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Variations in marginal taste perception by Body Mass Index classification: a randomised controlled trial

18 / 09 / 19

Finding:

People who are obese reported higher levels of satisfaction than non-obese people after the same amounts of chocolate was ingested, and this may explain why intake is higher in those who are obese.

Summary:

This study was conducted by a health economist and epidemiologist from the University of Iowa with the aim of testing the economic theory of marginal utility in a food context.  The theory of marginal utility is the amount of utility or satisfaction achieved from each unit of consumption (e.g. the number of TVs in your home, or the number of pieces of pizza you eat). The theory also includes the concept of diminishing marginal utility; that is, with each additional unit consumed satisfaction decreases (consistent with sensory-specific satiety). They tested this theory with food and they used chocolate as their test food. They examined if there were differences by BMI and sex.  They conducted a RCT on 290 adults (161 normal weight, 78 overweight, 51 obese; 80% female) in which they were presented with chocolates, one at a time, until they chose to stop eating. Subjects completed questionnaires assessing their taste, hunger and perception. One group were given nutrition information about the chocolate while the other was not.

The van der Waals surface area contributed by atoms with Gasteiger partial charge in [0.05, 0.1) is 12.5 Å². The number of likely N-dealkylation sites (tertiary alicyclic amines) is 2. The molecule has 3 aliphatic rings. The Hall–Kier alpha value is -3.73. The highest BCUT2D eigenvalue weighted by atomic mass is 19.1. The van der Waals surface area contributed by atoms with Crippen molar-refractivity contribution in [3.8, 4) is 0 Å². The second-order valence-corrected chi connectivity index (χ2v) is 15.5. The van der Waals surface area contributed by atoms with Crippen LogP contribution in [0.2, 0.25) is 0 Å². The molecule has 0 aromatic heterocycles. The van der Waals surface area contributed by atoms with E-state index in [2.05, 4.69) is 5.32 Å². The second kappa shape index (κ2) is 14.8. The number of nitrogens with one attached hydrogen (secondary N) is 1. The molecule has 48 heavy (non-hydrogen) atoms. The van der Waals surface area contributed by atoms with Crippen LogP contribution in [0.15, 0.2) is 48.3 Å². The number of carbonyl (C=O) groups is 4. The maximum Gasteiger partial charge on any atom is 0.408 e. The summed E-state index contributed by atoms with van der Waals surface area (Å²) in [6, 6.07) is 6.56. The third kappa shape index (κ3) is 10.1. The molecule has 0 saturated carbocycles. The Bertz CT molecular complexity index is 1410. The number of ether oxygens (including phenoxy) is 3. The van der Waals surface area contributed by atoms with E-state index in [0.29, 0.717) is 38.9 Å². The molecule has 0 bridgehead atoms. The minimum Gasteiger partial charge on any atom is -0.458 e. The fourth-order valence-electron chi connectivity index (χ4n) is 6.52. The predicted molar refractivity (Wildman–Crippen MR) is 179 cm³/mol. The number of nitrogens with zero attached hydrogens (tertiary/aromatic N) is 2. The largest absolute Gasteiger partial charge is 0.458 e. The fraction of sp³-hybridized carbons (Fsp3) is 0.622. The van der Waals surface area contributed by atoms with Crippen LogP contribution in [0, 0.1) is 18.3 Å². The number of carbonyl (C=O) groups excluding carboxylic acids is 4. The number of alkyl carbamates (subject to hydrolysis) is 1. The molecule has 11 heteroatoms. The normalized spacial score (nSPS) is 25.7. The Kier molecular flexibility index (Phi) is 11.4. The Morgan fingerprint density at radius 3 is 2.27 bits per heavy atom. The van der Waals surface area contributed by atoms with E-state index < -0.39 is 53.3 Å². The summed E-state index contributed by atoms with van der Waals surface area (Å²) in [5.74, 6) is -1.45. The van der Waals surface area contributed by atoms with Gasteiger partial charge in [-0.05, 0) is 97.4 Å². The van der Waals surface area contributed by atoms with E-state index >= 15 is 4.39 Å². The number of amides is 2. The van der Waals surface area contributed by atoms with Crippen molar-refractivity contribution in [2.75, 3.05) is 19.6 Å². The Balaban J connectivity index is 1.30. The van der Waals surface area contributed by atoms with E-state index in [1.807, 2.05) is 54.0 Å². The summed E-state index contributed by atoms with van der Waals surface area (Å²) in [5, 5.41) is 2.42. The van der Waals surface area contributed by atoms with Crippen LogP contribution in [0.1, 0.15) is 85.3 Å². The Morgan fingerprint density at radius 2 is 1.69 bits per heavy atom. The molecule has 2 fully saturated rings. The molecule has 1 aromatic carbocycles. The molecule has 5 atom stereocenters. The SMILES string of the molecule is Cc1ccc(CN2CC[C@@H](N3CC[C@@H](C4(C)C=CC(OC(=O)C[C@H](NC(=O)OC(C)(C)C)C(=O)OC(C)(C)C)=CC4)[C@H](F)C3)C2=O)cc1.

Results: Subjects consumed a mean of 12 pieces of chocolate (2-51 pieces) and average taste perception decreased with each piece. No difference in taste perception was found overall between obese and non-obese subjects. However obese subjects had higher initial levels of taste perception than non-obese, and their taste perception declined at a more gradual rate. Subjects hungrier before the study reported greater taste perception. Providing nutrition information did not affect taste perception. Women’s taste perceptions declined faster than men’s. Obese women needed to eat 12.5 pieces of chocolate to reach the same level of taste perception as non-obese women who ate only 10 pieces. The authors suggest portion control might be helpful to override this tendency.

Citation: Miller AC, Polgreen L, Segre EM, Polgreen PM. Variations in marginal taste perception by Body Mass Index Classification: a randomised controlled trial. J Acad Nutr Diet 2019 Jul 25 pii: S2212-2672(18)31527-2 doi: 10.1016/j.jand.2019.05.018.